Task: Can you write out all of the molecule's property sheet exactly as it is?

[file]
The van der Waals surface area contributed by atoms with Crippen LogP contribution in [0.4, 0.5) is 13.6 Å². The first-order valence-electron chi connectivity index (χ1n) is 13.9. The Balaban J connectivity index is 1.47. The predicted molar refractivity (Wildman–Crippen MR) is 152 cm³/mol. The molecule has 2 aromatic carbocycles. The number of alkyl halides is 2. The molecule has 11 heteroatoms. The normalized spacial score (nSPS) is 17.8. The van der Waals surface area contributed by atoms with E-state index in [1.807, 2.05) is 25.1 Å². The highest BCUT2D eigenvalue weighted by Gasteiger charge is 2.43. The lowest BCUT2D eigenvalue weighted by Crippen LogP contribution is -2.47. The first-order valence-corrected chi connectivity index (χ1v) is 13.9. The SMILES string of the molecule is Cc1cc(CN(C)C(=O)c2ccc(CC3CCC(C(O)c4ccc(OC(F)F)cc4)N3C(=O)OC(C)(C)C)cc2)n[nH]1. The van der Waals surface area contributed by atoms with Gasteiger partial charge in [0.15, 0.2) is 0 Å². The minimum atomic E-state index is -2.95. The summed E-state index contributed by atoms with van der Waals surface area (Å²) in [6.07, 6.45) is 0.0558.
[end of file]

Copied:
The van der Waals surface area contributed by atoms with Crippen LogP contribution in [0.4, 0.5) is 13.6 Å². The first-order valence-electron chi connectivity index (χ1n) is 13.9. The Balaban J connectivity index is 1.47. The predicted molar refractivity (Wildman–Crippen MR) is 152 cm³/mol. The molecule has 2 aromatic carbocycles. The number of alkyl halides is 2. The molecule has 11 heteroatoms. The normalized spacial score (nSPS) is 17.8. The van der Waals surface area contributed by atoms with E-state index in [1.807, 2.05) is 25.1 Å². The highest BCUT2D eigenvalue weighted by Gasteiger charge is 2.43. The lowest BCUT2D eigenvalue weighted by Crippen LogP contribution is -2.47. The first-order valence-corrected chi connectivity index (χ1v) is 13.9. The SMILES string of the molecule is Cc1cc(CN(C)C(=O)c2ccc(CC3CCC(C(O)c4ccc(OC(F)F)cc4)N3C(=O)OC(C)(C)C)cc2)n[nH]1. The van der Waals surface area contributed by atoms with Gasteiger partial charge in [0.15, 0.2) is 0 Å². The minimum atomic E-state index is -2.95. The summed E-state index contributed by atoms with van der Waals surface area (Å²) in [6.07, 6.45) is 0.0558.